Paul finally finishes writing Misery’s Return and calls Annie, who has been eager to read it, to his room – knowing that once Annie has read the completed book she intends on killing both Paul and herself due to the police getting ever closer to discovering she killed the state trooper. Paul surprises Annie by using the single match she provided him with to light his cigarette (having convinced her that smoking was his normal practice after finishing a novel) to seemingly light his manuscript on fire in front of her – having first soaked it with a bottle of charcoal lighter fluid he smuggled to his room from the basement. While Annie frantically tries to put out the flames, which by this point have spread to her clothing, Paul lifts the heavy typewriter and throws it down hard onto Annie’s back. The two engage in a violent struggle, with Paul stuffing Annie’s mouth full of the burning pages. Annie gets to her feet and steps forward to attack Paul but trips on the typewriter, causing her to hit her head on the mantelpiece. Although first appearing to be dead, Annie awakens and crawls towards Paul who, in turn, frantically crawls away from Annie towards the door. Just as he reaches the threshold of the room, Annie reaches Paul and tries to strangle him, but instead she collapses from her injuries. Paul then crawls out of the room, closes the door, and locks the bolt that Annie had installed. After slumping down in front of the door, Paul feels Annie’s fingers tugging his shirt from under it. Horrified at the question of how she is still alive, he pounds at her fingers then makes his way to the bathroom for more Novril. He finds and swallows some and sleeps against the door. Awakening, Paul musters up the courage to leave the bathroom in an attempt to escape, uncertain if Annie is either alive or dead. After slowly crawling to the parlor, he sees headlights through a window and two state policemen approach the house. He finds an ornament of Annie’s and throws it through the window to get their attention. When they find him, Paul warns them about Annie still being alive and her being locked in the guest bedroom. They leave him to investigate. When they return, they tell Paul that they had not found anything but a shattered bottle of champagne and the room burned. Paul screams until he faints. Later it is revealed that Annie had escaped through the window and gone out to the barn in order to get a chainsaw to kill Paul. However, she had died in the barn due to the skull fracture inflicted when she fell against the mantelpiece, one hand grasping the handle of the chainsaw.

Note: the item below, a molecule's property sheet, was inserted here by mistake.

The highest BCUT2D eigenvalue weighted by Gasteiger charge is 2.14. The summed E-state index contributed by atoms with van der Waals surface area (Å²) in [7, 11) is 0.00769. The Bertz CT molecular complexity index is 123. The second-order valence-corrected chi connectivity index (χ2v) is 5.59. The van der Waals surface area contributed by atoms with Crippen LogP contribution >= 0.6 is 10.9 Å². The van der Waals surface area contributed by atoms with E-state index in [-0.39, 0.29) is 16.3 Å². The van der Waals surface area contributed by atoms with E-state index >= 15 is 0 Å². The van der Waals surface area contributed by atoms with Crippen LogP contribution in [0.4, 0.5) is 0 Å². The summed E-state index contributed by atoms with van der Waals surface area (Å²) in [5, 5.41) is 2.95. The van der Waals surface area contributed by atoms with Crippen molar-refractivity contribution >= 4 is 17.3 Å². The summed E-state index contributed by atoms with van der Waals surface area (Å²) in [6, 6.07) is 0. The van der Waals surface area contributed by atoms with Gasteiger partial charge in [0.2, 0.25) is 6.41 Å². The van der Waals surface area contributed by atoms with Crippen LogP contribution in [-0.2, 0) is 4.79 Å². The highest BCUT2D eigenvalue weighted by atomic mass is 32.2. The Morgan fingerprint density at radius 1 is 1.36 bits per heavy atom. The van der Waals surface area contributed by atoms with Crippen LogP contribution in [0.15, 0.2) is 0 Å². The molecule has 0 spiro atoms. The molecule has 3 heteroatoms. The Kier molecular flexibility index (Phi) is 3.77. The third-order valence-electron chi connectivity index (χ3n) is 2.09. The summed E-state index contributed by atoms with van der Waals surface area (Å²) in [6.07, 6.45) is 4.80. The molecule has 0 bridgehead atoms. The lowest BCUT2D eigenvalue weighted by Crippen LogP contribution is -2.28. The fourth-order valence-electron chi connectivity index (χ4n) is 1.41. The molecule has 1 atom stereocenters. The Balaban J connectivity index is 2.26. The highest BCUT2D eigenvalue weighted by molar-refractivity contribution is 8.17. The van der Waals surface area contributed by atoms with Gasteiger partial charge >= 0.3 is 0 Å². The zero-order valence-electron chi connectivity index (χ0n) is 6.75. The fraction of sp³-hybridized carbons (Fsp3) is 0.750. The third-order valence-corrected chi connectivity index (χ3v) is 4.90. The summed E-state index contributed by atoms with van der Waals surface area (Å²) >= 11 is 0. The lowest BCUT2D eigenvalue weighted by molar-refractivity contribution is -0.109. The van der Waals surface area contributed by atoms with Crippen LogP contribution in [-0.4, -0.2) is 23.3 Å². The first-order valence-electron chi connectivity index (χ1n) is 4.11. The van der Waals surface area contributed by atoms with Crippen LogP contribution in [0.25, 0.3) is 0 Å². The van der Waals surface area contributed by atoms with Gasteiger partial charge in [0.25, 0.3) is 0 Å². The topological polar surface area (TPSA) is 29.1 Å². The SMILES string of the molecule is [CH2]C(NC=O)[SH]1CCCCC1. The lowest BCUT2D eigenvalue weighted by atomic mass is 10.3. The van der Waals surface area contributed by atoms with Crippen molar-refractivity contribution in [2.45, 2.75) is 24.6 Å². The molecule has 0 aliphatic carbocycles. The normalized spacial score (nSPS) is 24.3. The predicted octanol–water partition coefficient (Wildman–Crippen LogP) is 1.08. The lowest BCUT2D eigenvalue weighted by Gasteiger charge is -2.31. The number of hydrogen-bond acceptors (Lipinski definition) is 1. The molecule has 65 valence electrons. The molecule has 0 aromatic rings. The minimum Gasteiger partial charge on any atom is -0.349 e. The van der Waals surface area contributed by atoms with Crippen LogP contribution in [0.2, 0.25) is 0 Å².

Returning home to New York, Paul submits Misery’s Return to his publisher; it was earlier revealed that he burned a decoy of the manuscript instead of the book itself. Paul’s publisher tells him that the book will become his greatest bestseller, and wants him to write a nonfiction book about his ordeal. However, the ordeal is far from over for Paul: he suffers nightmares about Annie and continues to have withdrawals from painkillers. He has also become an alcoholic with writer’s block. Eventually, after a random encounter with a child pushing a shopping cart containing a skunk in a cage, Paul has the same spark that inspired him to write Fast Cars and begins typing about this boy and his skunk, weeping as he types, both in misery for his shattered life and in joy that he is finally able to write again.
One of Stephen King’s inspirations for Misery was the reaction his fans had to The Eyes of the Dragon. The fans rejected The Eyes of the Dragon because of its lack of horror. Paul Sheldon feeling chained to the Misery books by his fans was a metaphor for his feeling chained to horror fiction. Another source was King’s addiction to drugs and alcohol, and his struggle to give them up. “Take the psychotic nurse in Misery, which I wrote when I was having such a tough time with dope. I knew what I was writing about. There was never any question. Annie was my drug problem, and she was my number-one fan. God, she never wanted to leave.”
I know that might have been a little long and drawn out but it was very significant as I was a writer, although I had just finished my first book, ‘The Working Man’s Ballet’, which I decided to write from my bar at home in Bellevue on my 30th birthday at 2am. And yeah, I had that crystal glass in my hand, and was overlooking Seattle. And after he came round after Annie (Wilkes) had found him it was the beginning of his ‘Misery’ whereas mine came about as I woke to my Annie (Roberts) where I was soon to find that she had decided to leave me – and my ‘Misery’ which I have since overcome. In fact, it was a great part of my rehabilitation, as every fight I went into, I was fighting her and the Demon she carried with her. Although her beauty far outweighed that of Miss Wilkes the saying “Beauty is only skin deep” springs very much to my mind. I then worked it all out that through this happening that my car smash, hit by a Mr. Ashgar Fatehi, was absolutely no accident . The police allowed him to walk away with no charges when he hit me in the back as I stepped onto the pavement in the Mile End Road, east London, less than a mile from the Royal London Hospital.
This is all explained in my last book ‘From the Playing Fields to the Killing Fields’.